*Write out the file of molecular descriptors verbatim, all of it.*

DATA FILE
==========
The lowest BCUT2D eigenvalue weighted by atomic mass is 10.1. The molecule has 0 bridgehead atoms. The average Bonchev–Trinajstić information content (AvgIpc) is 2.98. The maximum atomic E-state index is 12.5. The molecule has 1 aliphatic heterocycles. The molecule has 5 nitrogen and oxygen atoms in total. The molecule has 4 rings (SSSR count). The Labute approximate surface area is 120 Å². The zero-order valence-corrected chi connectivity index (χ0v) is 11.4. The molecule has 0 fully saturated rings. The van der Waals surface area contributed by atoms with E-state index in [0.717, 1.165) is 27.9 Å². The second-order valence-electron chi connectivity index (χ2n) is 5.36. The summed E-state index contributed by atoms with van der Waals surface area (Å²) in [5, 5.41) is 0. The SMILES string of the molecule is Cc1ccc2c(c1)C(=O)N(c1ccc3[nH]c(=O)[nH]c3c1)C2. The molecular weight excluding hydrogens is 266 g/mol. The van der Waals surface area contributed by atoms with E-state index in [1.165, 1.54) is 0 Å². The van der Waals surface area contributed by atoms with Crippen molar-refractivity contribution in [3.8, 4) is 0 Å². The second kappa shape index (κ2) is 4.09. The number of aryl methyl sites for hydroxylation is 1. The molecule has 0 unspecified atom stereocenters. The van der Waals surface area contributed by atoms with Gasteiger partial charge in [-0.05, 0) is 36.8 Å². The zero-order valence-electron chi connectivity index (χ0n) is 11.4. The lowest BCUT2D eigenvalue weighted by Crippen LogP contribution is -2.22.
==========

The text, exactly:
The lowest BCUT2D eigenvalue weighted by atomic mass is 10.1. The molecule has 0 bridgehead atoms. The average Bonchev–Trinajstić information content (AvgIpc) is 2.98. The maximum atomic E-state index is 12.5. The molecule has 1 aliphatic heterocycles. The molecule has 5 nitrogen and oxygen atoms in total. The molecule has 4 rings (SSSR count). The Labute approximate surface area is 120 Å². The zero-order valence-corrected chi connectivity index (χ0v) is 11.4. The molecule has 0 fully saturated rings. The van der Waals surface area contributed by atoms with E-state index in [0.717, 1.165) is 27.9 Å². The second-order valence-electron chi connectivity index (χ2n) is 5.36. The summed E-state index contributed by atoms with van der Waals surface area (Å²) in [5, 5.41) is 0. The SMILES string of the molecule is Cc1ccc2c(c1)C(=O)N(c1ccc3[nH]c(=O)[nH]c3c1)C2. The molecular weight excluding hydrogens is 266 g/mol. The van der Waals surface area contributed by atoms with E-state index in [1.165, 1.54) is 0 Å². The van der Waals surface area contributed by atoms with Crippen molar-refractivity contribution in [3.8, 4) is 0 Å². The second kappa shape index (κ2) is 4.09. The number of aryl methyl sites for hydroxylation is 1. The molecule has 0 unspecified atom stereocenters. The van der Waals surface area contributed by atoms with Gasteiger partial charge in [-0.05, 0) is 36.8 Å². The zero-order valence-electron chi connectivity index (χ0n) is 11.4. The lowest BCUT2D eigenvalue weighted by Crippen LogP contribution is -2.22.